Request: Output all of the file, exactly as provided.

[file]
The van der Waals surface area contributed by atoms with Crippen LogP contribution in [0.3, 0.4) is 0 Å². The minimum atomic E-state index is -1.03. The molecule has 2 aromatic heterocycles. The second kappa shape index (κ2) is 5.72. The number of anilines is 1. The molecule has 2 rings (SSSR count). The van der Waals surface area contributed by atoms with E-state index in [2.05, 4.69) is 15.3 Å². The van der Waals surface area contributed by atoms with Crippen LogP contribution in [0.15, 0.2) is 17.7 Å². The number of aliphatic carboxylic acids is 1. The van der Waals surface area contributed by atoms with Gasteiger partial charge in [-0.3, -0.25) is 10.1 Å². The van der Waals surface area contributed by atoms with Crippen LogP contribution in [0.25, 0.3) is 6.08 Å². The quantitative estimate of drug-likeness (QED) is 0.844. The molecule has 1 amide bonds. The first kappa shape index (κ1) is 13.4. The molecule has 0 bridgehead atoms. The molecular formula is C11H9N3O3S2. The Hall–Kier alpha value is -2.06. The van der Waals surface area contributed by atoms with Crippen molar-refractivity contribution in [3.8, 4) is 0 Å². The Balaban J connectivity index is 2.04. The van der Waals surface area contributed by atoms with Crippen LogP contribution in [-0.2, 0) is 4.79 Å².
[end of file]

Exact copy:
The van der Waals surface area contributed by atoms with Crippen LogP contribution in [0.3, 0.4) is 0 Å². The minimum atomic E-state index is -1.03. The molecule has 2 aromatic heterocycles. The second kappa shape index (κ2) is 5.72. The number of anilines is 1. The molecule has 2 rings (SSSR count). The van der Waals surface area contributed by atoms with E-state index in [2.05, 4.69) is 15.3 Å². The van der Waals surface area contributed by atoms with Crippen LogP contribution in [0.15, 0.2) is 17.7 Å². The number of aliphatic carboxylic acids is 1. The van der Waals surface area contributed by atoms with Gasteiger partial charge in [-0.3, -0.25) is 10.1 Å². The van der Waals surface area contributed by atoms with Crippen LogP contribution in [0.25, 0.3) is 6.08 Å². The quantitative estimate of drug-likeness (QED) is 0.844. The molecule has 1 amide bonds. The first kappa shape index (κ1) is 13.4. The molecule has 0 bridgehead atoms. The molecular formula is C11H9N3O3S2. The Hall–Kier alpha value is -2.06. The van der Waals surface area contributed by atoms with Crippen molar-refractivity contribution in [3.8, 4) is 0 Å². The Balaban J connectivity index is 2.04. The van der Waals surface area contributed by atoms with Crippen LogP contribution in [-0.2, 0) is 4.79 Å².